Dec. 10, 2018

Surviving Graduate School Bootcamp

Grad School is Tough Here Are the Tools you’ll need to Thrive

Fall is upon us once again bringing with it the start of graduate school for many of our new recruits. This year the incoming graduate students at the Cumming School of Medicine were the first to experience Graduate School Bootcamp. This two-day orientation was the first of its kind and was designed to make sure new students are aware of all the resources at their disposal here at Foothills. From the Health Sciences Library to workshops on financial planning and scholarship support the students received basic training on all aspects of graduate life. If you are a current graduate student and are worried about missing out or you are unsure of where to find a particular resource, read on! This article has links to all the resources that were introduced during the Bootcamp.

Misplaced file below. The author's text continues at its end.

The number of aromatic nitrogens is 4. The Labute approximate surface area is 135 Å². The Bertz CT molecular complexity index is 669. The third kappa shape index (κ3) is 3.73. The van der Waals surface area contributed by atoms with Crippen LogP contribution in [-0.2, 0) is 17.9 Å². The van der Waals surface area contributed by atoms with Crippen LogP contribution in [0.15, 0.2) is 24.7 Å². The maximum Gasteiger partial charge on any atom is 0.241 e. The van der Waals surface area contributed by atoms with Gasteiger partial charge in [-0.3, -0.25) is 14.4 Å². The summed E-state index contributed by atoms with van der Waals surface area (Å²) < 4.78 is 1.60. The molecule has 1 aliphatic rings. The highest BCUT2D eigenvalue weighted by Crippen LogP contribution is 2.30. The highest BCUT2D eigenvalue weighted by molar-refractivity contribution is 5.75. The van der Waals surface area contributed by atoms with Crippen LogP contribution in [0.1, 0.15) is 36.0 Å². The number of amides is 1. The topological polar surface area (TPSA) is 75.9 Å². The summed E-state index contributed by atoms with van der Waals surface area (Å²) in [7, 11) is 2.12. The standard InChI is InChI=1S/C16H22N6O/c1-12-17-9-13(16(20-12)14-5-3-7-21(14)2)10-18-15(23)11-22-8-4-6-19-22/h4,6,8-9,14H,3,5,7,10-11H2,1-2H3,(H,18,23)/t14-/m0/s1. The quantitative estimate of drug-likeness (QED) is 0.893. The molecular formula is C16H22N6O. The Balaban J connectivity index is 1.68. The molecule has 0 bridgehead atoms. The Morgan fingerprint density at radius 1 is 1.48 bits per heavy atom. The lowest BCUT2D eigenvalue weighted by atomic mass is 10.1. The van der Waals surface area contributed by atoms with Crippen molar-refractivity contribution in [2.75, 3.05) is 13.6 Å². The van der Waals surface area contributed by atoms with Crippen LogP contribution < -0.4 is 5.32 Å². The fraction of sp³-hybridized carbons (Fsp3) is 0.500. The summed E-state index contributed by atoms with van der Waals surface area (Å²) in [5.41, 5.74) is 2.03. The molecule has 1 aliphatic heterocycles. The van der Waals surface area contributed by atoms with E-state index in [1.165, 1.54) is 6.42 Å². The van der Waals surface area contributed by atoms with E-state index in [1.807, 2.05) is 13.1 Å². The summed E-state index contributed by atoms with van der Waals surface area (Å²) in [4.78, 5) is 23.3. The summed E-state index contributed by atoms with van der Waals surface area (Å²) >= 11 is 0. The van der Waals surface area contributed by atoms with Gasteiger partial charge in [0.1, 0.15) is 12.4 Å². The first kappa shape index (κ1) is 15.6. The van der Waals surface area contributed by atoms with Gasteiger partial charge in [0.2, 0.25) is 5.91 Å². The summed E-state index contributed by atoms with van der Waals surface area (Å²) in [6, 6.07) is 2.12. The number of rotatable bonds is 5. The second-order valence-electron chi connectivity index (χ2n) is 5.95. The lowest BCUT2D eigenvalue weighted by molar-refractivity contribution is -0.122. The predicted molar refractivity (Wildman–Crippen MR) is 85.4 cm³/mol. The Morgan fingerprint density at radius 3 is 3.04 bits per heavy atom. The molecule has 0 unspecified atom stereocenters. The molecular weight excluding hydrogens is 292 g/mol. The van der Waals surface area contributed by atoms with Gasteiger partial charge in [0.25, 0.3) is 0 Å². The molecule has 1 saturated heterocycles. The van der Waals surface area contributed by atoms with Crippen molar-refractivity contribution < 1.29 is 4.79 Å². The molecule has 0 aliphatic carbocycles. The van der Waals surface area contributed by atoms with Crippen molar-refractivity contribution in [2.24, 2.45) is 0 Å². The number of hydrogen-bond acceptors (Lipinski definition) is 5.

Advice from the Vice Dean

The Surviving Graduate School Bootcamp was inaugurated with a brief and heartfelt presentation from the Vice Dean of the Faculty of Medicine, Dr. Glenda McQueen. She gave sincere and sound advice to students on coping with academic life, practical suggestions such as joining a social clubs and meeting fellow graduate students were her main recommendations.

Library Resources and Plagiarism

Dr. Diane Lorenzetti then spoke about the Health Sciences Library ( and a discussion on the various forms of plagiarism and how to avoid it was held by Lee Ann Penaluna, the Coordinator of Academic Integrity ( ).

Who’s who of Grad School

Students were introduced to all the various student bodies such as the Graduate Students Association ( ) and the Council of Foothills DGAs ( Dr. Tara Beattie, Associate Dean of Graduate Science Education, acquainted the audience with the administrative staff who work tirelessly to help students navigate all the administration involved in graduate life ( ). While Dr. Robin Yates, Senior Associate Dean of the Faculty of Graduate Studies (FGS), presented an overview of his department and their role in helping with student affairs ( ).

Institutes and Research Facilities